Delaney adamant FAI can cover Aviva costs
JOHN DELANEY has broken his silence on the FAI's troubled sale of Vantage Club tickets to restate his confidence that the association has a business plan to cover all debt from the construction of the Aviva Stadium.
However, he has again refused to provide any specific details on the amount of seats that have actually been sold and stressed that he has no plans to do so publicly in the future.
The FAI turned down a number of interview requests earlier this month after an Irish Independent investigation revealed that less than 3,000 of the 10,400 seats had been sold since the Vantage project was launched in September 2008.
When third-party ticket agents ISG finished their two-year contract at the end of August, they had allocated 4,077 seats, but that included 939 existing members who hadn't paid a cent since the project was launched and multiple cancellations which remained in the system.
Considerable discounts were availed of by many of those who followed through on ticket purchases, thus leaving it unclear as to how much cash the FAI have taken in from a project which they invested heavily in.
CEO Delaney had stated at the outset of the project that 60pc sales represented break-even point for the FAI and insisted yesterday that the association are on target when sponsorship commitments are taken into account.
Yet there is no clarity on whether Abbotstown authorities have allocated those seats to sponsors at anything close to their original value. '3' Mobile are understood to have an option to take up to 2,000 seats at premium level. Their four-year shirt sponsorship deal with the FAI is worth €7.5m, with '3' Mobile stating that the deal with Irish football's governing body includes a 'range of ticketing and supporter' initiatives.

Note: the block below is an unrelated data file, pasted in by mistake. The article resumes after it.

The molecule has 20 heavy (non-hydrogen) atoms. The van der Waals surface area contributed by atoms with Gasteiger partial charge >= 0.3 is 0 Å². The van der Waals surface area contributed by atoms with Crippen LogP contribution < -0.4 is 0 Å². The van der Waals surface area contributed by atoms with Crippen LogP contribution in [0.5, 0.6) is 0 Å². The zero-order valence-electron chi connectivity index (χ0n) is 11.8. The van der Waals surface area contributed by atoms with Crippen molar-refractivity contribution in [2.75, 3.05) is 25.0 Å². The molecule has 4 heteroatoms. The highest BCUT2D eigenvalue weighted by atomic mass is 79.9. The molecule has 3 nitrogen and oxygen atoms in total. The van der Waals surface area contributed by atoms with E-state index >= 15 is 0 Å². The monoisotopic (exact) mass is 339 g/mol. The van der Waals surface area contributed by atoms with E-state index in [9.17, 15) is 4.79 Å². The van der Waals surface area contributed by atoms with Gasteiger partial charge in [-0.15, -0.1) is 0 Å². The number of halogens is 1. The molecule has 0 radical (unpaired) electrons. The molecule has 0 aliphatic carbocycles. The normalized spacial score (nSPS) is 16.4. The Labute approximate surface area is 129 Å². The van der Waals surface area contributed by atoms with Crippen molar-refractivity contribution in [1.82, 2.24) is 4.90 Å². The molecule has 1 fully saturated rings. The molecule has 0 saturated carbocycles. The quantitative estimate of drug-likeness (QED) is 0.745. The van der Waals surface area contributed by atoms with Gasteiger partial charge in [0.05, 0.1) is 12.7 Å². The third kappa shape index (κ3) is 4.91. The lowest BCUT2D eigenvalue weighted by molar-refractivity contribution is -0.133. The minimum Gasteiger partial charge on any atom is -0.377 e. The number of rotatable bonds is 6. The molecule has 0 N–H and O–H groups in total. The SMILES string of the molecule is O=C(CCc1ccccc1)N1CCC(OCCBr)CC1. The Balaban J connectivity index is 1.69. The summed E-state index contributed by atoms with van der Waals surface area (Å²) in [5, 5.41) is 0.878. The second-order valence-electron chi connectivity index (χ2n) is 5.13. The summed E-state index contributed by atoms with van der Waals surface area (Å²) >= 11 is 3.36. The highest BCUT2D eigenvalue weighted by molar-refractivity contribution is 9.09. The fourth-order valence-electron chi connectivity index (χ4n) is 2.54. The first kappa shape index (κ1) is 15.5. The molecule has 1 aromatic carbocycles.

The value of 2,000 seats at the original prices would be €24m.
Delaney is adamant that the association will be able to meet its substantial borrowings. The FAI had €46m in bank loans at the end of 2009, and have since shelled out a further €21.9m towards the renovation of the old Lansdowne Road. Interest on loans will add to the repayments over the next decade.
"What I said was that 60pc was the break-even figure. We're at that, as we've told everybody, and we're happy with that," said Delaney. "There are only roughly 3,700 Vantage seats available for us to sell to the public."
When asked how many tickets had been sold, Delaney replied: "I'm not going to go into that with you. I've been through this a hundred times and I'm not going to go into that anymore.
"No business would be forensically examined to the extent of saying these are the ones we've sold, this is the cash we've collected. I keep saying to you that our banks are happy, our grass-root members are happy and I really have to say that's all that matters to the association."
"I'm not going to go into the different sponsors. We all know that sponsors take a number of tickets. The GAA do it, the IRFU do it, every sporting body does it.
"We've solid board support, we've solid council support, we've solid grass-roots support. Now you can keep asking these questions for the next 10 years for all I care really, or for all the association cares, because we're doing our stuff and we're proving it day in, day out."
Delaney said the FAI have a 10-year sponsorship announcement on the way which could guarantee at least €10m in cash over the next decade, as well as other options. He was speaking at a photocall with US telecommunications provider Shared Access.
The company will erect floodlights for clubs around the country in return for being able to use the masts to provide enhanced broadband and mobile phone coverage in the locality.
Already 400 clubs have applied for the scheme.